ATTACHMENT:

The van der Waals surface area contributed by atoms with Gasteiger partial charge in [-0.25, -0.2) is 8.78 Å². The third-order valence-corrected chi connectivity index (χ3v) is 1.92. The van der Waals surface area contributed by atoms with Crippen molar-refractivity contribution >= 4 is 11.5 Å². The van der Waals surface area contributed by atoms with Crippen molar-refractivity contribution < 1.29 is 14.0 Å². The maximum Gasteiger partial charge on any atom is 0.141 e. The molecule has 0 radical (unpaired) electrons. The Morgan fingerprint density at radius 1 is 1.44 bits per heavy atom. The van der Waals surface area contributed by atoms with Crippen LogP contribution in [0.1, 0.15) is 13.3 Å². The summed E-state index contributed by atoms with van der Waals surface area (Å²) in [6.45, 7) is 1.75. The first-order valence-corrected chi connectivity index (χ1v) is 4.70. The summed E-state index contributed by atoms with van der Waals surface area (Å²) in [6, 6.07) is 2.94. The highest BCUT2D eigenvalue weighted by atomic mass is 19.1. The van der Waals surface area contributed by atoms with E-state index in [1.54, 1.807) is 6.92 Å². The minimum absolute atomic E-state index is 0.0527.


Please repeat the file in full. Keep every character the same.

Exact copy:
The van der Waals surface area contributed by atoms with Gasteiger partial charge in [-0.25, -0.2) is 8.78 Å². The third-order valence-corrected chi connectivity index (χ3v) is 1.92. The van der Waals surface area contributed by atoms with Crippen molar-refractivity contribution >= 4 is 11.5 Å². The van der Waals surface area contributed by atoms with Crippen molar-refractivity contribution < 1.29 is 14.0 Å². The maximum Gasteiger partial charge on any atom is 0.141 e. The molecule has 0 radical (unpaired) electrons. The Morgan fingerprint density at radius 1 is 1.44 bits per heavy atom. The van der Waals surface area contributed by atoms with Crippen LogP contribution in [0.1, 0.15) is 13.3 Å². The summed E-state index contributed by atoms with van der Waals surface area (Å²) in [6.45, 7) is 1.75. The first-order valence-corrected chi connectivity index (χ1v) is 4.70. The summed E-state index contributed by atoms with van der Waals surface area (Å²) in [6, 6.07) is 2.94. The highest BCUT2D eigenvalue weighted by atomic mass is 19.1. The van der Waals surface area contributed by atoms with E-state index in [1.54, 1.807) is 6.92 Å². The minimum absolute atomic E-state index is 0.0527.